Drivers will no longer be able to talk on handheld cellphones while passing through school zones in Highland Park.
The ban, which goes into effect on Dec. 1, will be in effect during school zone times only -- typically early mornings and mid-afternoons. It's believed to be the first restriction on cellphone use while driving in Texas.
The Town Council passed the ban in a unanimous vote during its regular council meeting on Monday. Officials added that within six months, the council expects to revisit the issue, possibly to expand the restriction townwide.
At least one other city, neighboring University Park, is considering a similar restriction. There, the City Council referred the issue to its public safety committee, which also will explore whether the city should enact a citywide ban instead of school zones only.
The University Park council could vote on restrictions as early as its Dec. 4 meeting.
Meanwhile, Highland Park Department of Public Safety Director Darrell Fant said that after a recent meeting of North Texas police chiefs, a few asked to see Highland Park's proposed ordinance. But officials from several cities, including Richardson, Farmers Branch, Addison and Southlake, said Monday that they have not looked at pursuing cellphone restrictions in their cities.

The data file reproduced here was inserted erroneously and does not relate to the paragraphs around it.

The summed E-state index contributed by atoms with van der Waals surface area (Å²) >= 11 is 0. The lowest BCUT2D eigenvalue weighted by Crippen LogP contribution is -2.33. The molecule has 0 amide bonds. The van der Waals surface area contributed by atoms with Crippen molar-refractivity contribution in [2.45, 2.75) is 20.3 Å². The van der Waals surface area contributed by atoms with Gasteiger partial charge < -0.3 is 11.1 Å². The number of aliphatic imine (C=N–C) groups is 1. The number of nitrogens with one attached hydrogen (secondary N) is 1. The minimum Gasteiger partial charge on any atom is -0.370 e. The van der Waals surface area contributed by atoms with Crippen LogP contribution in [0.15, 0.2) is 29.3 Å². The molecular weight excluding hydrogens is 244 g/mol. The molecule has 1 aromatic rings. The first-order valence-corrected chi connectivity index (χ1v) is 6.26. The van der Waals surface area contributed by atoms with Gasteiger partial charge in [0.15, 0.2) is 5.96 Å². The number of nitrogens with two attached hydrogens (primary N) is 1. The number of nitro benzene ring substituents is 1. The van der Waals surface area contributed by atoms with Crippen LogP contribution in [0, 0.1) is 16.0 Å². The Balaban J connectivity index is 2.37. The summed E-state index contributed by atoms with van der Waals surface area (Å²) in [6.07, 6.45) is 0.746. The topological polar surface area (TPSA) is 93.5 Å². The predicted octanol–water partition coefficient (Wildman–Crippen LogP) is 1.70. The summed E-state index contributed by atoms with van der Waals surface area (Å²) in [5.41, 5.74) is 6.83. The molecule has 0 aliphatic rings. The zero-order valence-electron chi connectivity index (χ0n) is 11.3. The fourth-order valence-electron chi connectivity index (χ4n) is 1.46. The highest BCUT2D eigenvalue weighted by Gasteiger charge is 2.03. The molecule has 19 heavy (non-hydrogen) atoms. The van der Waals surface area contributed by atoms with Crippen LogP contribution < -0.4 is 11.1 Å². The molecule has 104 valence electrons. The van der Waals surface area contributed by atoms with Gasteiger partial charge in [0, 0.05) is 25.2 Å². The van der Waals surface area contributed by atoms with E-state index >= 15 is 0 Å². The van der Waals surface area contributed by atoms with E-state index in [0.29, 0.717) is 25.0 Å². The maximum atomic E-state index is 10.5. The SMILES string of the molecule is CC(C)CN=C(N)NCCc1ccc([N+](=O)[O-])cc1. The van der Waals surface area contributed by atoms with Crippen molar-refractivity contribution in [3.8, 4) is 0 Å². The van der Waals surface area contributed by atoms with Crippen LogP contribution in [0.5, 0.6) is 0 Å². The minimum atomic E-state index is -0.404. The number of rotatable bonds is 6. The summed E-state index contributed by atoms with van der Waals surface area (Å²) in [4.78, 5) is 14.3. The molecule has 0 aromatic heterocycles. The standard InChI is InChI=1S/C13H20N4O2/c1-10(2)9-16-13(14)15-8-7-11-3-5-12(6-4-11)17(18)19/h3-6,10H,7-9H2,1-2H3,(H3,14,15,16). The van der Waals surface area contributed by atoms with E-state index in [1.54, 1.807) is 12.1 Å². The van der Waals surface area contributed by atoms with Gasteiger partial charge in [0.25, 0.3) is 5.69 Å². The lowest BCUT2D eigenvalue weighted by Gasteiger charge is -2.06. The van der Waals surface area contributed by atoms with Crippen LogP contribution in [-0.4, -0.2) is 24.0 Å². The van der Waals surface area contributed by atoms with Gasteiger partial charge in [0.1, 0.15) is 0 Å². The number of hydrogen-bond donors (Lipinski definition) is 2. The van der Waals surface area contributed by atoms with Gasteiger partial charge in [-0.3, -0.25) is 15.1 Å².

Cellphone restrictions of varying degrees have become more common across the country in recent years, but their effectiveness in improving safety hasn't been consistent.
Studies conducted by the Insurance Institute for Highway Safety in New York, one of the first states to prohibit handheld cellphone use while driving, showed that after an initial drop-off in cellphone use, within 16 months drivers went back to their old habits.
"Even though police were writing tickets, it wasn't visible to the average driver," said Russ Rader, a spokesman for the insurance industry-funded research organization.
Mr. Rader said that drivers won't comply with the law unless there's a consistent message that it's being enforced. That has worked in the case of seatbelt laws, with "Click it or Ticket" campaigns combined with news media attention, but he said that people won't change their habits unless they think there's a good chance they'll be caught.